Behaviourist theory was applied to second language learning in the 1930s, when the Audiolingual Method was developed. It posited that learning was a matter of habit formation - and that habits were formed by constant repetition of the same action which, if it received positive feedback (whiuch might be anything from another person's approval to "realising it worked"), would gradully become automatic.
To allow learners constantly to produce the same structures, thus forming this type of automatism, audiolingualism used various types of drills, for example:
Repetition drills : these were based on a model sentence (the stimulus) - eg I go to the supermarket every Saturday - which the learners would first repeat chorally (the response). The teacher would then evaluate the response (the reinforcement) positively or negatively. After that, individual learners might be asked to repeat the same sentence, again receiving positive or negative feedback.
Substitution drills: the teacher would start with a model sentence, as in the repetition drill above. After the repetition stage however, the drill would continue. The teacher would provide a stimulus - another word such as library - and the student would respond by substituting it in the model sentence. The teacher's positive or negative evaluation would again provide the reinforcement. For example :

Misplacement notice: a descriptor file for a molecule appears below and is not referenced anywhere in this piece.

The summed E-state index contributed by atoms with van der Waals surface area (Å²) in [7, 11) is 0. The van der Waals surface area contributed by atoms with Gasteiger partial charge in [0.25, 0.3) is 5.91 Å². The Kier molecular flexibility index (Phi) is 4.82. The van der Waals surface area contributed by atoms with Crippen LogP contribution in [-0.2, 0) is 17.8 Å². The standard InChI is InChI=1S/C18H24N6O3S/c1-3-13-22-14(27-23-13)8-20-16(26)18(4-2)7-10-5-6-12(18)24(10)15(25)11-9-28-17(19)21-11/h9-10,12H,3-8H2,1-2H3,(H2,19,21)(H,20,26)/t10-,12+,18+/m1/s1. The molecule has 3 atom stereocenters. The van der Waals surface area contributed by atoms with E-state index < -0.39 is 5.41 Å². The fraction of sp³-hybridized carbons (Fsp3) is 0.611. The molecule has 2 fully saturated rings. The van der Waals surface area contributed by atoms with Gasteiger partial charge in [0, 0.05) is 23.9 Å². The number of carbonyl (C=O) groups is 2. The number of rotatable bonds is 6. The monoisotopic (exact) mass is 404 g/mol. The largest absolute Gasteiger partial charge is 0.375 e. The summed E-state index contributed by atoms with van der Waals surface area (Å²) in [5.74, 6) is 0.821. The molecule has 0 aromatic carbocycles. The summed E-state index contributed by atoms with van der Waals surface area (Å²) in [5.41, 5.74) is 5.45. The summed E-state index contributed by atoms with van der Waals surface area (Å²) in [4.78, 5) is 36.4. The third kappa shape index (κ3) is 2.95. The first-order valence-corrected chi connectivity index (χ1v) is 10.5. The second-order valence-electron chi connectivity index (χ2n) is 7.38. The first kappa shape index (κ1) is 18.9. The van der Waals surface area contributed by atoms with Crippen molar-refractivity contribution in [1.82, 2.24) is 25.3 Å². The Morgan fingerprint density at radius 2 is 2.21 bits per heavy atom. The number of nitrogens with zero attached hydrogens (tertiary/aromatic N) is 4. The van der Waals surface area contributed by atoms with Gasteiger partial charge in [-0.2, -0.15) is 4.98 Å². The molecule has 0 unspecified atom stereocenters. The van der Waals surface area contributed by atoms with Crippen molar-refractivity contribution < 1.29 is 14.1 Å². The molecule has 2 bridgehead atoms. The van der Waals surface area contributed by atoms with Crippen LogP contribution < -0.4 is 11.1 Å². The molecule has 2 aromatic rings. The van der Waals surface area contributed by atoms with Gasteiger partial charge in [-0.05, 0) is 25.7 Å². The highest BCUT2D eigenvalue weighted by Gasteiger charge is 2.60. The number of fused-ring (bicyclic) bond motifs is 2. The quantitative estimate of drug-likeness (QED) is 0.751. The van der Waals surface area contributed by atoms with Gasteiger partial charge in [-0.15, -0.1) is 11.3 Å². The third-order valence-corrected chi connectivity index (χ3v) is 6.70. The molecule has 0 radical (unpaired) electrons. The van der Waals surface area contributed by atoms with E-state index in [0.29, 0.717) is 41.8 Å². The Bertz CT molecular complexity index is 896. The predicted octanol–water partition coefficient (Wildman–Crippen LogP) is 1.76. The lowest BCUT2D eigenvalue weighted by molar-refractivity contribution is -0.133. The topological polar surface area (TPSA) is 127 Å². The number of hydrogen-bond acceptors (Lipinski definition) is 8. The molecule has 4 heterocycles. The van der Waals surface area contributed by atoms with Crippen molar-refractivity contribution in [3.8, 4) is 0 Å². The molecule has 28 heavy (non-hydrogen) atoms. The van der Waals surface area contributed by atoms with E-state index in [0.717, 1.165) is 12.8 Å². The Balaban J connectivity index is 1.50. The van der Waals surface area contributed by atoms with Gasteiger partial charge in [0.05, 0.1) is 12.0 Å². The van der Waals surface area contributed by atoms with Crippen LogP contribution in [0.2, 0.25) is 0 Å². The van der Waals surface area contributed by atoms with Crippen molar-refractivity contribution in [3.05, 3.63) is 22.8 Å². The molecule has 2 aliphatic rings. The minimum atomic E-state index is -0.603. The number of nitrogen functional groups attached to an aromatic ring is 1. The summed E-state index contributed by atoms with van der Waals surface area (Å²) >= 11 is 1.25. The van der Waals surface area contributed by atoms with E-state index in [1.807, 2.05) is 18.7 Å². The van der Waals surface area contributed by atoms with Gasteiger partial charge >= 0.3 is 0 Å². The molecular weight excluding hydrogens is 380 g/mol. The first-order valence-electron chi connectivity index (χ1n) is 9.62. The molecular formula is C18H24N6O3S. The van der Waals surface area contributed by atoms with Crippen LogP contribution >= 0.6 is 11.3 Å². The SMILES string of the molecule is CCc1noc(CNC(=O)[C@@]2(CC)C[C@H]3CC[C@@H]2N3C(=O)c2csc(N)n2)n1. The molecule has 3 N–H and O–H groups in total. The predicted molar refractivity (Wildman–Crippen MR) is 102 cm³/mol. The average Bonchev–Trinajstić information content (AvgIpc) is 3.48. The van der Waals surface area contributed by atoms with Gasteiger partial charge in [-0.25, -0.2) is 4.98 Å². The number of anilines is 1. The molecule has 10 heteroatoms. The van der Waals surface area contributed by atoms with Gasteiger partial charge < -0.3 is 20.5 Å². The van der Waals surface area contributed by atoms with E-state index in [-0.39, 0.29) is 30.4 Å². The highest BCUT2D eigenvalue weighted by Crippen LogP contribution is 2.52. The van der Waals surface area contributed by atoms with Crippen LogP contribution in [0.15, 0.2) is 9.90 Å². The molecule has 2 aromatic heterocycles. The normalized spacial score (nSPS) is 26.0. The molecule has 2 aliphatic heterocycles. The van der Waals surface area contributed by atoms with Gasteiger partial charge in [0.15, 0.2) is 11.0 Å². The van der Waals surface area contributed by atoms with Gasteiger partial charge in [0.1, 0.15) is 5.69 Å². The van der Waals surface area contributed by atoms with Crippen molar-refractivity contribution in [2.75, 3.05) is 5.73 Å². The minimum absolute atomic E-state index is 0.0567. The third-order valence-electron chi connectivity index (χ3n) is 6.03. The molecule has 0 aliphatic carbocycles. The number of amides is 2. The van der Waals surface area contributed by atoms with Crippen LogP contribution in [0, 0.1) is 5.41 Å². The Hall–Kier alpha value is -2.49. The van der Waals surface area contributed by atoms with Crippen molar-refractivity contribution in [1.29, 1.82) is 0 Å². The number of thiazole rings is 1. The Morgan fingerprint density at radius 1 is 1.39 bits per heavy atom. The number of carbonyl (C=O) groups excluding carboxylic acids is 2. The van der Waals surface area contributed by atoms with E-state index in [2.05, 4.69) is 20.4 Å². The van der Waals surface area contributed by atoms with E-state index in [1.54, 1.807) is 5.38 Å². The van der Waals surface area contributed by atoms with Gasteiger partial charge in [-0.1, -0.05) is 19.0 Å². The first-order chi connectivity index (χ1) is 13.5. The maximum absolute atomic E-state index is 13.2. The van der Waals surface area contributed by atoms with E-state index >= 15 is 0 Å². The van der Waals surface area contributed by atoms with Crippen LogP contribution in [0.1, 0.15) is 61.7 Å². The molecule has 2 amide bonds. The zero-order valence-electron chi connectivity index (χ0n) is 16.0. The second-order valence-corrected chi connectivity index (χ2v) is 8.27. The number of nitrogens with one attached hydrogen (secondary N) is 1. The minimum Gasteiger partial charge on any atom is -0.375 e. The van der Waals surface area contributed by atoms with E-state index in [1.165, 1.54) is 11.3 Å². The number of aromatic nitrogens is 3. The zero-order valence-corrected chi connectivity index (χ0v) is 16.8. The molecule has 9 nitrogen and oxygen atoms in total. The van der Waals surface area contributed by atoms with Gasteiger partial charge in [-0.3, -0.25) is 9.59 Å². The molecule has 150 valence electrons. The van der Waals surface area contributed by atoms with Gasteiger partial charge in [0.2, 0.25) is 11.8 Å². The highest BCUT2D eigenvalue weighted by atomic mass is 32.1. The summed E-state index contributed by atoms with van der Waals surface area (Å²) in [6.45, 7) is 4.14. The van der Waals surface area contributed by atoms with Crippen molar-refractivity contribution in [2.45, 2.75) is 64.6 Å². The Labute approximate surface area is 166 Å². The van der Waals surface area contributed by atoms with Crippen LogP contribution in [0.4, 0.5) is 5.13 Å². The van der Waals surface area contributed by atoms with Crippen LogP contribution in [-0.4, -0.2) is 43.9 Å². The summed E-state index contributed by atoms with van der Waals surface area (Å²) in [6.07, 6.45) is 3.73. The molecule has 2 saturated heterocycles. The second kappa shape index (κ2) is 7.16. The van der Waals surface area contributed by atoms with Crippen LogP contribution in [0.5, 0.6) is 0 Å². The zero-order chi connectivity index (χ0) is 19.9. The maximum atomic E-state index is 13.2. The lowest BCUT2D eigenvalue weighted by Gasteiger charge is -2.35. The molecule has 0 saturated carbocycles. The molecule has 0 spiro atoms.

T : OK, everyone - listen and repeat : I went to the supermarket on Saturday (stimulus)
Ss: I went to the supermarket on Saturday (response)
T : Lovely (positive reinforcement) - Jean, again : I went to the supermarket on Saturday. (stimulus)
J : I went to the supermarket on Saturday. (response)
T Good.. ... (positive reinforcement)
T : OK - Ayeesha - library. (stimulus)
A : I went to the library /laɪbə'reriː/ on Saturday. (response)
T : Mmm.... (negative reinforcement) Listen to the pronunciation /'laɪbrəriː/(stimulus)
A : /'laɪbrəriː/ (response)
T : Much better (positive reinforcement)
Transformation drills : the teacher would again provide the stimulus - I go to the supermarket every Saturday, buit the student would have to transform it into another structure - for example, the negative : I don't go to the supermarket every Saturday.
Chain Drills : The T. starts the drill by saying a sentence containing the target language - eg fot expressions with make and do as delexicalised verbs : On Saturday I did the washing. The next learner repeats it (changing it into the third person) and adding another sentence : On Saturday Sue did the washing and I made the beds. The third student continues : On Saturday Sue did the washing, Roberto made the beds, and I did my homework - and so on. This means that by the time you get to say the tenth student you have a chain of activities like : On Saturday Sue did the washing, Juan made the beds, Maria did her homework, Yoko did the washing up, Paolo made a cake, Kurt made a mess in the kitchen, Kateryna made a phone call, Francoise made an appointment with the dentist, Evelina did the cleaning and I did nothing!
If the expressions are on the board, the T. can either indicate which one the learners should use, or let them choose. The activity works best with medium sized groups. With more than about ten students it can get too difficult to remember, and with small groups there's not much challenge - though you can always go round the group twice.
This is also a great activity for getting students to learn each others names - either at the beginning of the course or if new students join half way through. You can incorporate it into a lesson with a structural or lexical aim, and achieve two objectives at the same time - practice of the target language and constant repetition of everyone's name.